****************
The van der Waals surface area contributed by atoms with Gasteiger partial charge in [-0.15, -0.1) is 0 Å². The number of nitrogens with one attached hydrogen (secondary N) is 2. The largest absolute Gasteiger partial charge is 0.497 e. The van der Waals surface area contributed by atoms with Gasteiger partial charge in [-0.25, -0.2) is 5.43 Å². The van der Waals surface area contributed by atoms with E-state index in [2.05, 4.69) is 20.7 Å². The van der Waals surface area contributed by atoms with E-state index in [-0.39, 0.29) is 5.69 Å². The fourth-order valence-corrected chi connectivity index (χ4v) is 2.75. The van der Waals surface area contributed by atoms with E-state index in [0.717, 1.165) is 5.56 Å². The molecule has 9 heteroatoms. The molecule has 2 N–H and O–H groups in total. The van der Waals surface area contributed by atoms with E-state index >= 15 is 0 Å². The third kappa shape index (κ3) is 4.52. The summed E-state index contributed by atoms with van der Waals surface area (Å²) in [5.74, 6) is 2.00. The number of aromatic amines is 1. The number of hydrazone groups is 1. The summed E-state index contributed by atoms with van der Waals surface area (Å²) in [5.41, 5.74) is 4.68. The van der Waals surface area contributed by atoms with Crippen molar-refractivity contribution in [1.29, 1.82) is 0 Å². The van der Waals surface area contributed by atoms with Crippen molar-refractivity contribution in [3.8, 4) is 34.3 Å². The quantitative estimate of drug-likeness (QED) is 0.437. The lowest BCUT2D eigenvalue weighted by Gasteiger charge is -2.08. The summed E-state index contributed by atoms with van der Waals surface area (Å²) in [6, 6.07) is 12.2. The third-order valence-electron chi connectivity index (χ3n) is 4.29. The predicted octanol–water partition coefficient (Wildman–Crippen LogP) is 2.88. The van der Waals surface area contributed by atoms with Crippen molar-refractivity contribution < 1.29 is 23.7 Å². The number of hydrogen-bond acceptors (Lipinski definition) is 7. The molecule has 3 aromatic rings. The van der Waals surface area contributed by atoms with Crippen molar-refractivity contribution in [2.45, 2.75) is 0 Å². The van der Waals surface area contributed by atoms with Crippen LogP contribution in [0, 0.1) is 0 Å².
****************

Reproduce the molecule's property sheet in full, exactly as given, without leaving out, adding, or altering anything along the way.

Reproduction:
The van der Waals surface area contributed by atoms with Gasteiger partial charge in [-0.15, -0.1) is 0 Å². The number of nitrogens with one attached hydrogen (secondary N) is 2. The largest absolute Gasteiger partial charge is 0.497 e. The van der Waals surface area contributed by atoms with Gasteiger partial charge in [-0.25, -0.2) is 5.43 Å². The van der Waals surface area contributed by atoms with E-state index in [2.05, 4.69) is 20.7 Å². The van der Waals surface area contributed by atoms with E-state index in [-0.39, 0.29) is 5.69 Å². The fourth-order valence-corrected chi connectivity index (χ4v) is 2.75. The van der Waals surface area contributed by atoms with E-state index in [0.717, 1.165) is 5.56 Å². The molecule has 9 heteroatoms. The molecule has 2 N–H and O–H groups in total. The van der Waals surface area contributed by atoms with E-state index >= 15 is 0 Å². The third kappa shape index (κ3) is 4.52. The summed E-state index contributed by atoms with van der Waals surface area (Å²) in [5.74, 6) is 2.00. The number of aromatic amines is 1. The number of hydrazone groups is 1. The summed E-state index contributed by atoms with van der Waals surface area (Å²) in [5.41, 5.74) is 4.68. The van der Waals surface area contributed by atoms with Crippen molar-refractivity contribution in [1.29, 1.82) is 0 Å². The van der Waals surface area contributed by atoms with Crippen molar-refractivity contribution in [3.8, 4) is 34.3 Å². The quantitative estimate of drug-likeness (QED) is 0.437. The lowest BCUT2D eigenvalue weighted by Gasteiger charge is -2.08. The summed E-state index contributed by atoms with van der Waals surface area (Å²) in [6, 6.07) is 12.2. The third-order valence-electron chi connectivity index (χ3n) is 4.29. The predicted octanol–water partition coefficient (Wildman–Crippen LogP) is 2.88. The van der Waals surface area contributed by atoms with Crippen molar-refractivity contribution < 1.29 is 23.7 Å². The number of hydrogen-bond acceptors (Lipinski definition) is 7. The molecule has 3 aromatic rings. The van der Waals surface area contributed by atoms with Crippen molar-refractivity contribution in [2.45, 2.75) is 0 Å². The van der Waals surface area contributed by atoms with Crippen LogP contribution in [0, 0.1) is 0 Å².